Some consumers think that rare breeds carry too much fat. Fat gives taste and succulence and is essential in a good sausage. As a fan of rare breed meat I would suggest that you try a rare breed sausage, it may convert you!
The Rare Breeds Survival Trust (RBST ) currently recognises seven rare breed pigs:
- British Lop
- Large Black
- Middle White
- Saddleback; and
- Gloucestershire Old Spot
The RBST website contains more information on rare breeds and also lists accredited butchers which sell rare breed meat. A number of these butchers are included in specialist producers.
There has been a resurgence of interest in rare breed meat because people have realised how much better it tastes. This has been led by many of our top restaurants and chefs who use rare breed meat because of its superior taste. This was illustrated at the 2003 Great Taste awards where sausages made with rare breed pork won the gold medal (Savin Hill) and one of two silvers (Piperfield Pork).
Many sausage producers make sausages with free range meat. There is no legal definition of free range (this is problem and can lead to consumers being misled).
A simple definition is that a free range animal has lived outside for more than half of its life. Most free range pigs live on fields with shelters, food and water provided. It is generally accepted that the free range animals develop better muscle structure because they roam around more and eat a more varied diet (they can forage), also because they are outside they develop a better fat covering for insulation. Detractors argue that it is unkind to put modern breeds outside because they do not have the skin and fat to cope with summer heat and winter cold. Pigs are intelligent animals and if they have shelter will use it. What would you prefer - a shed (even a nice one with space and straw) or a nice field with the option of using a shelter?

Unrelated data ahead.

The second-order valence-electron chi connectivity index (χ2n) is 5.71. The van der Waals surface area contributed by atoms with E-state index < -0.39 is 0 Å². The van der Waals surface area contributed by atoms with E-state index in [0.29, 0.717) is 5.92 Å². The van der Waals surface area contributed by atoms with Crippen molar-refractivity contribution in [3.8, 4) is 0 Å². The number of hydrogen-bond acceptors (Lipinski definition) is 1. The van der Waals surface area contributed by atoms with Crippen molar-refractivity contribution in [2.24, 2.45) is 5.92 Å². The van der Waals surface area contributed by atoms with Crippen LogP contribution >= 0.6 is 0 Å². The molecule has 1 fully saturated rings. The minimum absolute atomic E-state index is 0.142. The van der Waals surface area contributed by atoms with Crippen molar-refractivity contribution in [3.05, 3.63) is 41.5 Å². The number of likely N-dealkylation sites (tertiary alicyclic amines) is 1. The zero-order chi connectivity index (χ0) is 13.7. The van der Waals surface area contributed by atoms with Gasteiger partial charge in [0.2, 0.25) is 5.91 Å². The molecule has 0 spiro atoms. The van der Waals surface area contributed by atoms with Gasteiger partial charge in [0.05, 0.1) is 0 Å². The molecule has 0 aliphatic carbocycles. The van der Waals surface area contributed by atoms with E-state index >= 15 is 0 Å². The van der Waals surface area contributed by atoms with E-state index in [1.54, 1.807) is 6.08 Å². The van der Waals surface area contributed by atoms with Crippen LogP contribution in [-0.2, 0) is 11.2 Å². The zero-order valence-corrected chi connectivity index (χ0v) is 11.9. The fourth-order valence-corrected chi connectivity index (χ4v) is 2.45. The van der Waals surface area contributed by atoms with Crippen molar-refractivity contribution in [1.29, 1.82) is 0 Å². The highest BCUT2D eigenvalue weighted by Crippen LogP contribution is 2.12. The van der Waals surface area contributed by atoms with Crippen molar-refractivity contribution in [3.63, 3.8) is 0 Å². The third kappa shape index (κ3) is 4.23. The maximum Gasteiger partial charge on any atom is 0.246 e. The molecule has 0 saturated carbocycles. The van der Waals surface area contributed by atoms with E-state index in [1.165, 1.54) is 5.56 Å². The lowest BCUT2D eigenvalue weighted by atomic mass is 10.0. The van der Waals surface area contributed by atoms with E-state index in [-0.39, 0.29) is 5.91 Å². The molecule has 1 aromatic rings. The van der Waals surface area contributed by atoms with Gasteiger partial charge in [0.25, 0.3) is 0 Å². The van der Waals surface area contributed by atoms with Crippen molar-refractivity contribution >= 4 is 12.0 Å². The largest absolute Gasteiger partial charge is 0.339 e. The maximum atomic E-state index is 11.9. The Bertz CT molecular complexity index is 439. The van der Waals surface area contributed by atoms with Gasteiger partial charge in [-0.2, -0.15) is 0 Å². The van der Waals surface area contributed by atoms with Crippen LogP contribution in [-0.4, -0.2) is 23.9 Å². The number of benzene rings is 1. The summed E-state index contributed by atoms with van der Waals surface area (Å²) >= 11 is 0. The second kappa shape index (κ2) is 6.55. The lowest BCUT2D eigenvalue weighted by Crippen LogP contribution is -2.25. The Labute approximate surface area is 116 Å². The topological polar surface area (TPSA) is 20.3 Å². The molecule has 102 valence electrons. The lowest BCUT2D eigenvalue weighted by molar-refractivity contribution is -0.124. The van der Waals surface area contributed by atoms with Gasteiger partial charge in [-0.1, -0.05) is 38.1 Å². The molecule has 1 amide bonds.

Typically a good sausage will cost around �3 per pound (which is �6.75 per kilo). In comparison cheap supermarket sausages cost less than �2 per kilo. Top quality organic or rare breed sausages are around �4 - �5 per pound (which is �8.80 - �11.00 per kilo).
With most things, you get what you pay for. A clear trend we have noticed during our tests of supermarket sausages is that the cheaper sausages shrink more and release far more fat that the more expensive types.
Most sausages are made from factory farmed animals. This can mean a host of unsavoury practices such as:
- Overcrowding on concrete floors
- Restricted movement in metal pens
- Teeth clipping and tail docking
- Growth promoters and hormones
- Pre-emptive medication
- Leg problems due to rapid growth and lack of exercise
- Stressful slaughter arrangements
Factory farmed meat will generally be slaughtered and processed very quickly with little hanging time for the meat. Hanging the meat leads to better flavour and texture, but leads to weight loss.
Factory farming aims to produce cheap, lean meat. Without enough fat pork is dry and tasteless. High welfare tries to avoid these methods and is based on the premise that happy animals will produce better meat which will ultimately taste better - giving you a better sausage.
The proof for this comes from the supermarkets themselves - most of the pork they sell is factory farmed but nearly all offer a premium range which is invariably described as 'outdoor reared'.
Look at the specialist producers directory to find a producer of good sausages near you